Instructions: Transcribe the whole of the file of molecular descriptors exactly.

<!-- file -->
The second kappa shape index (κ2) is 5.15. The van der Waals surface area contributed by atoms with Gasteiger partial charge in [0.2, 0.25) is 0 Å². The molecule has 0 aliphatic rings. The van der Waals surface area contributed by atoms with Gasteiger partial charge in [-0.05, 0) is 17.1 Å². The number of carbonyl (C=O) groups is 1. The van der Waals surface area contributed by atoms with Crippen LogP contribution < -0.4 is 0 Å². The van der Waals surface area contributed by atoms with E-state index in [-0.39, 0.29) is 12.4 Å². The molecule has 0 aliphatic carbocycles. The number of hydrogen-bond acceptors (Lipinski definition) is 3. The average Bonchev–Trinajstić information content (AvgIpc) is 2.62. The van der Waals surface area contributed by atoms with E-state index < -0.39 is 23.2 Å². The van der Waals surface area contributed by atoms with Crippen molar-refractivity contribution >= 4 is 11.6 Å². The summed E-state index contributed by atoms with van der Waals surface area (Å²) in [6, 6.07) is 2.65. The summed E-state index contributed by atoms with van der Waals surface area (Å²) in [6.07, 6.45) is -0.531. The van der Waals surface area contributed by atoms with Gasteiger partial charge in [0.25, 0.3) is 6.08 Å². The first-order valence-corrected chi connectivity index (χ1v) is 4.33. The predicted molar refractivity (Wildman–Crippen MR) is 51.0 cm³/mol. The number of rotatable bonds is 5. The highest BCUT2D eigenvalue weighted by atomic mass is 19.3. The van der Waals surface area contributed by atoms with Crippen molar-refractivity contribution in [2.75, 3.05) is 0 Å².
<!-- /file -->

The second kappa shape index (κ2) is 5.15. The van der Waals surface area contributed by atoms with Gasteiger partial charge in [0.2, 0.25) is 0 Å². The molecule has 0 aliphatic rings. The van der Waals surface area contributed by atoms with Gasteiger partial charge in [-0.05, 0) is 17.1 Å². The number of carbonyl (C=O) groups is 1. The van der Waals surface area contributed by atoms with Crippen LogP contribution < -0.4 is 0 Å². The van der Waals surface area contributed by atoms with E-state index in [-0.39, 0.29) is 12.4 Å². The molecule has 0 aliphatic carbocycles. The number of hydrogen-bond acceptors (Lipinski definition) is 3. The average Bonchev–Trinajstić information content (AvgIpc) is 2.62. The van der Waals surface area contributed by atoms with E-state index < -0.39 is 23.2 Å². The van der Waals surface area contributed by atoms with Crippen molar-refractivity contribution >= 4 is 11.6 Å². The summed E-state index contributed by atoms with van der Waals surface area (Å²) in [6, 6.07) is 2.65. The summed E-state index contributed by atoms with van der Waals surface area (Å²) in [6.07, 6.45) is -0.531. The van der Waals surface area contributed by atoms with Gasteiger partial charge in [0.25, 0.3) is 6.08 Å². The first-order valence-corrected chi connectivity index (χ1v) is 4.33. The predicted molar refractivity (Wildman–Crippen MR) is 51.0 cm³/mol. The number of rotatable bonds is 5. The highest BCUT2D eigenvalue weighted by atomic mass is 19.3. The van der Waals surface area contributed by atoms with Crippen molar-refractivity contribution in [2.75, 3.05) is 0 Å².